School boards of the Raceland-Worthington and Greenup County districts plan to meet with a mediator July 23 to wrestle with issues that are holding up a reciprocal attendance agreement, Raceland Superintendent Larry Coldiron said.
The districts are trying to settle the terms of an agreement under which some students living in each district would be allowed to attend the other.
Mediation has become necessary because Raceland wasn’t satisfied with a proposal from state Commissioner of Education Terry Holliday.
The proposal would allow students living in the Greenup District who had been enrolled in Raceland before Jan. 24 of this year to remain there, and would allow their pre-school siblings to enroll at Raceland once they reached kindergarten age.
However, if those students had other siblings who had been enrolled in a Greenup school, those siblings would have to remain in Greenup schools, Coldiron said.
That is a sticking point because Raceland officials believe children in a family should be permitted to attend the same schools. “It’s still breaking up families,” Coldiron said.
Raceland also objects to the Jan. 24 cutoff point, he said. Any Greenup resident student who enrolled at Raceland after that date would have to return to Greenup.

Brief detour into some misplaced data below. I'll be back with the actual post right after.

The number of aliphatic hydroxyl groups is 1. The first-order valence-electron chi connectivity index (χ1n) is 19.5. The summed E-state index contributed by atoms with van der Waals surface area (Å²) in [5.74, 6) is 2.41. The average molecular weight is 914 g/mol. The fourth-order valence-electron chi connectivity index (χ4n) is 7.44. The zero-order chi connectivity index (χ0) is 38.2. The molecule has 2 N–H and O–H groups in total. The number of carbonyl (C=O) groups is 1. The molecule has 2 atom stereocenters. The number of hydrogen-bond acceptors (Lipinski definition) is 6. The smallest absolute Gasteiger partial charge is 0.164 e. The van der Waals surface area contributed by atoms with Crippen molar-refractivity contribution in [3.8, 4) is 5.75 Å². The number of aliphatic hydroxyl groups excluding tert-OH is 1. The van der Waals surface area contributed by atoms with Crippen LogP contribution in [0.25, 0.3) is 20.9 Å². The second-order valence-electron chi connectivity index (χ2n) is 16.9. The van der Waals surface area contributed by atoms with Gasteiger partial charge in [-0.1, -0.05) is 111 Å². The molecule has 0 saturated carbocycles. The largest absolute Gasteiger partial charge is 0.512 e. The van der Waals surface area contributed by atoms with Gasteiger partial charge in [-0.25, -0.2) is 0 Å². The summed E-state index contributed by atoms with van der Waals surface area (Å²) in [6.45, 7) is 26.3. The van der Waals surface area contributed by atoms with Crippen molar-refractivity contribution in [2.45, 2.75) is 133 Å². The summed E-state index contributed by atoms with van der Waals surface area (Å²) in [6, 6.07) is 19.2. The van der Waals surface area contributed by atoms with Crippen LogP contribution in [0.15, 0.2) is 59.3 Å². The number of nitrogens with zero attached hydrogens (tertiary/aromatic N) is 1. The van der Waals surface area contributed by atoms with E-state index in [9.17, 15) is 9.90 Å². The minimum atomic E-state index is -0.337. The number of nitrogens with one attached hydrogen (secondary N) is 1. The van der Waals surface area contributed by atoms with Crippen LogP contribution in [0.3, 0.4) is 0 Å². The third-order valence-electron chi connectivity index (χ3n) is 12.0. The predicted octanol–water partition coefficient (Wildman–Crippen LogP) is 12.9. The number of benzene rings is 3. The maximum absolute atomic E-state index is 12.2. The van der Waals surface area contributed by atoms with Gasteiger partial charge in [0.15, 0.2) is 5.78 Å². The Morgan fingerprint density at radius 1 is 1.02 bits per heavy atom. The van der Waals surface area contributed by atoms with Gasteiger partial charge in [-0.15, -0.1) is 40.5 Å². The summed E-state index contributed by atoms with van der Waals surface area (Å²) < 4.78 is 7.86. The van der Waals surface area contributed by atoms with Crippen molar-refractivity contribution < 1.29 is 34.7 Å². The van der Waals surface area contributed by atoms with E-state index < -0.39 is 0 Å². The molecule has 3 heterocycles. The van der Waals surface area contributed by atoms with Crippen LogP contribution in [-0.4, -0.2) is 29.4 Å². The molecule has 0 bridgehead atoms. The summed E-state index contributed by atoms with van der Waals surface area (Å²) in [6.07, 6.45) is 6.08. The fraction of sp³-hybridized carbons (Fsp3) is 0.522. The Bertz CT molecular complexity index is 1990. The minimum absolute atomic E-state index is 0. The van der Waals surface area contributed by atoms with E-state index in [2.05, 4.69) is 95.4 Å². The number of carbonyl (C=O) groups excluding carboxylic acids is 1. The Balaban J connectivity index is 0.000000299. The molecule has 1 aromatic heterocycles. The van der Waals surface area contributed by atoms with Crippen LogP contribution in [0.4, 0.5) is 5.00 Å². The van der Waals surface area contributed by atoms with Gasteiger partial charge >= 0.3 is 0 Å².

About 200 Raceland students live within Greenup district boundaries, he said.
Greenup is still waiting for data from Raceland on the numbers of siblings that would be involved, Greenup school board chairwoman Kelly Adkins said. “Until we get some numbers it will be hard to say what will be agreeable to us,” she said.
Previous talks with the Russell district went smoothly and produced an agreement because Russell provided the sibling data in a timely fashion, she said.
The reciprocity issue has been simmering, and occasionally boiling over, since January, when the Greenup board tightened requirements for the agreements because the number of children leaving the district was far greater than the number coming to Greenup from outside its boundaries.
The deficit was costing Greenup thousands of dollars in state per-pupil funding, because under typical reciprocity agreements, the money follows the student. The current per-pupil amount is about $4,000.
Greenup was losing the most students to Russell and Raceland; it negotiated a separate agreement with Russell in May.
Previous agreements had been in place since the 1980s, but officials have said reductions in state funding and general financial hard times forced Greenup to look for ways to bring money into the district.
Whatever agreement the districts settle on will be good for the academic year and would have to be renegotiated or renewed for the following year.
MIKE JAMES can be reached at firstname.lastname@example.org or (606) 326-2652.